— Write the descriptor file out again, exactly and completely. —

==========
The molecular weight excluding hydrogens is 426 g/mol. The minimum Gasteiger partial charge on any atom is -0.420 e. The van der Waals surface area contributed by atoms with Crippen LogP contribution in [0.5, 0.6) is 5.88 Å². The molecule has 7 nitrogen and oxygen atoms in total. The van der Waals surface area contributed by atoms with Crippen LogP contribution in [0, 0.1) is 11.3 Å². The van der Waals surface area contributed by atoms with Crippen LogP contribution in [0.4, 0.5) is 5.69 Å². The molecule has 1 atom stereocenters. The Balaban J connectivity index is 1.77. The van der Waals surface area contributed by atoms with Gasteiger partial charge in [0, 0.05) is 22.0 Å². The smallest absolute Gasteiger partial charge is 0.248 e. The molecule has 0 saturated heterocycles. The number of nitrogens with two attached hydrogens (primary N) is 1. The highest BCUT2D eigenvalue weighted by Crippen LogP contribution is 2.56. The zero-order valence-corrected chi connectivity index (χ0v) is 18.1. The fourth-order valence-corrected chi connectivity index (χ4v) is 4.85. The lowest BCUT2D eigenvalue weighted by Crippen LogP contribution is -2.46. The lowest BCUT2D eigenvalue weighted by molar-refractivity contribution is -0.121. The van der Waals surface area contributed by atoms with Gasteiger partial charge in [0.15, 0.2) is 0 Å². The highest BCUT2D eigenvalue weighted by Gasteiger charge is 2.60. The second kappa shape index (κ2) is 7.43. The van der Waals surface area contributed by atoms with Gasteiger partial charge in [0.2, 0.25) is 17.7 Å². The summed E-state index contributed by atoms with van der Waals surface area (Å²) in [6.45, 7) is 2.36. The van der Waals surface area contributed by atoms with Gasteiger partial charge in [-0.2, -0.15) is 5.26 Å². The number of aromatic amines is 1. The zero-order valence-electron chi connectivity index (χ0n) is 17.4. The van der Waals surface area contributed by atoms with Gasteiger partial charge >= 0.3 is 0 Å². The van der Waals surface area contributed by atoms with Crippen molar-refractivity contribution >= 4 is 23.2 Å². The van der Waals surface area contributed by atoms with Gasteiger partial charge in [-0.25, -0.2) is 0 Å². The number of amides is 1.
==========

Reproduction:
The molecular weight excluding hydrogens is 426 g/mol. The minimum Gasteiger partial charge on any atom is -0.420 e. The van der Waals surface area contributed by atoms with Crippen LogP contribution in [0.5, 0.6) is 5.88 Å². The molecule has 7 nitrogen and oxygen atoms in total. The van der Waals surface area contributed by atoms with Crippen LogP contribution in [0, 0.1) is 11.3 Å². The van der Waals surface area contributed by atoms with Crippen LogP contribution in [0.4, 0.5) is 5.69 Å². The molecule has 1 atom stereocenters. The Balaban J connectivity index is 1.77. The van der Waals surface area contributed by atoms with Gasteiger partial charge in [0, 0.05) is 22.0 Å². The smallest absolute Gasteiger partial charge is 0.248 e. The molecule has 0 saturated heterocycles. The number of nitrogens with two attached hydrogens (primary N) is 1. The highest BCUT2D eigenvalue weighted by Crippen LogP contribution is 2.56. The zero-order valence-corrected chi connectivity index (χ0v) is 18.1. The fourth-order valence-corrected chi connectivity index (χ4v) is 4.85. The lowest BCUT2D eigenvalue weighted by Crippen LogP contribution is -2.46. The lowest BCUT2D eigenvalue weighted by molar-refractivity contribution is -0.121. The van der Waals surface area contributed by atoms with Gasteiger partial charge in [0.15, 0.2) is 0 Å². The highest BCUT2D eigenvalue weighted by Gasteiger charge is 2.60. The second kappa shape index (κ2) is 7.43. The van der Waals surface area contributed by atoms with Gasteiger partial charge in [0.2, 0.25) is 17.7 Å². The summed E-state index contributed by atoms with van der Waals surface area (Å²) in [6.45, 7) is 2.36. The van der Waals surface area contributed by atoms with Gasteiger partial charge in [-0.2, -0.15) is 5.26 Å². The number of aromatic amines is 1. The zero-order valence-electron chi connectivity index (χ0n) is 17.4. The van der Waals surface area contributed by atoms with Gasteiger partial charge >= 0.3 is 0 Å². The van der Waals surface area contributed by atoms with Crippen molar-refractivity contribution >= 4 is 23.2 Å². The van der Waals surface area contributed by atoms with Gasteiger partial charge in [-0.25, -0.2) is 0 Å². The number of amides is 1.